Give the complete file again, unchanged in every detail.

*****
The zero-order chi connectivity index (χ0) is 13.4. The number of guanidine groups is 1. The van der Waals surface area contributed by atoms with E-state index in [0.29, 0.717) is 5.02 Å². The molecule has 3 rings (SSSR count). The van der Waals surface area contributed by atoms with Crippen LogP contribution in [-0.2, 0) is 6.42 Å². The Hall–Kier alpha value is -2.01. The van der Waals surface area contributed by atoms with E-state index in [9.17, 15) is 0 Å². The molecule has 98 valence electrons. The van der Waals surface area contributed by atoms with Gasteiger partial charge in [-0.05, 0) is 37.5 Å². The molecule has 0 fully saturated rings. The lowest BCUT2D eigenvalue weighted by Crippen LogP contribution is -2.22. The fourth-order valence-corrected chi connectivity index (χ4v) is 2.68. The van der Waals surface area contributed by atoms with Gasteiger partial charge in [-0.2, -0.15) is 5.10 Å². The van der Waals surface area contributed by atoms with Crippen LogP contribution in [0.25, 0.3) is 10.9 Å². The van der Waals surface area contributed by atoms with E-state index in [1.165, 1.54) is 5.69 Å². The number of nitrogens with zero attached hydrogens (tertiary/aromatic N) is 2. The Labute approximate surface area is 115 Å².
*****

The zero-order chi connectivity index (χ0) is 13.4. The number of guanidine groups is 1. The van der Waals surface area contributed by atoms with E-state index in [0.29, 0.717) is 5.02 Å². The molecule has 3 rings (SSSR count). The van der Waals surface area contributed by atoms with Crippen LogP contribution in [-0.2, 0) is 6.42 Å². The Hall–Kier alpha value is -2.01. The van der Waals surface area contributed by atoms with E-state index in [9.17, 15) is 0 Å². The molecule has 98 valence electrons. The van der Waals surface area contributed by atoms with Gasteiger partial charge in [-0.05, 0) is 37.5 Å². The molecule has 0 fully saturated rings. The lowest BCUT2D eigenvalue weighted by Crippen LogP contribution is -2.22. The fourth-order valence-corrected chi connectivity index (χ4v) is 2.68. The van der Waals surface area contributed by atoms with Gasteiger partial charge in [-0.2, -0.15) is 5.10 Å². The van der Waals surface area contributed by atoms with Crippen LogP contribution in [0.25, 0.3) is 10.9 Å². The van der Waals surface area contributed by atoms with E-state index in [1.165, 1.54) is 5.69 Å². The number of nitrogens with zero attached hydrogens (tertiary/aromatic N) is 2. The Labute approximate surface area is 115 Å².